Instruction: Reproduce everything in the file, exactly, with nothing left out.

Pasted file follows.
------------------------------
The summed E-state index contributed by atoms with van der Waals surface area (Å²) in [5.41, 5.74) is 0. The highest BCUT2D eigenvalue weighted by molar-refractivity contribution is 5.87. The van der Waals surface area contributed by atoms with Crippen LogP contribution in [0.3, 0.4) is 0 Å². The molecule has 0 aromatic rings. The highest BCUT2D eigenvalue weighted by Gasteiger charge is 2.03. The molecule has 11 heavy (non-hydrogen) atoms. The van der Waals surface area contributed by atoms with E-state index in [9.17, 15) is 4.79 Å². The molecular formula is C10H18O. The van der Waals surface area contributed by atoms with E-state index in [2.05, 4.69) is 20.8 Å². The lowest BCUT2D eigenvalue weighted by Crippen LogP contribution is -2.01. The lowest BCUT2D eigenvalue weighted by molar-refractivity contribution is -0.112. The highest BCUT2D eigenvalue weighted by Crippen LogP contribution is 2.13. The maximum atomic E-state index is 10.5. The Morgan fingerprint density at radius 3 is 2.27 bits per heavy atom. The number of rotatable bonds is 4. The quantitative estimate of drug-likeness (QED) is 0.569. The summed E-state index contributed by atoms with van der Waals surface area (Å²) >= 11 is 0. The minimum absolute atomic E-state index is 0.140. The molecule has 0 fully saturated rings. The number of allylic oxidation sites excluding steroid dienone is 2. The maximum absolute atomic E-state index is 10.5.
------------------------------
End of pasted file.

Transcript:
The summed E-state index contributed by atoms with van der Waals surface area (Å²) in [5.41, 5.74) is 0. The highest BCUT2D eigenvalue weighted by molar-refractivity contribution is 5.87. The van der Waals surface area contributed by atoms with Crippen LogP contribution in [0.3, 0.4) is 0 Å². The molecule has 0 aromatic rings. The highest BCUT2D eigenvalue weighted by Gasteiger charge is 2.03. The molecule has 11 heavy (non-hydrogen) atoms. The van der Waals surface area contributed by atoms with E-state index in [9.17, 15) is 4.79 Å². The molecular formula is C10H18O. The van der Waals surface area contributed by atoms with E-state index in [2.05, 4.69) is 20.8 Å². The lowest BCUT2D eigenvalue weighted by Crippen LogP contribution is -2.01. The lowest BCUT2D eigenvalue weighted by molar-refractivity contribution is -0.112. The highest BCUT2D eigenvalue weighted by Crippen LogP contribution is 2.13. The maximum atomic E-state index is 10.5. The Morgan fingerprint density at radius 3 is 2.27 bits per heavy atom. The number of rotatable bonds is 4. The quantitative estimate of drug-likeness (QED) is 0.569. The summed E-state index contributed by atoms with van der Waals surface area (Å²) >= 11 is 0. The minimum absolute atomic E-state index is 0.140. The molecule has 0 fully saturated rings. The number of allylic oxidation sites excluding steroid dienone is 2. The maximum absolute atomic E-state index is 10.5.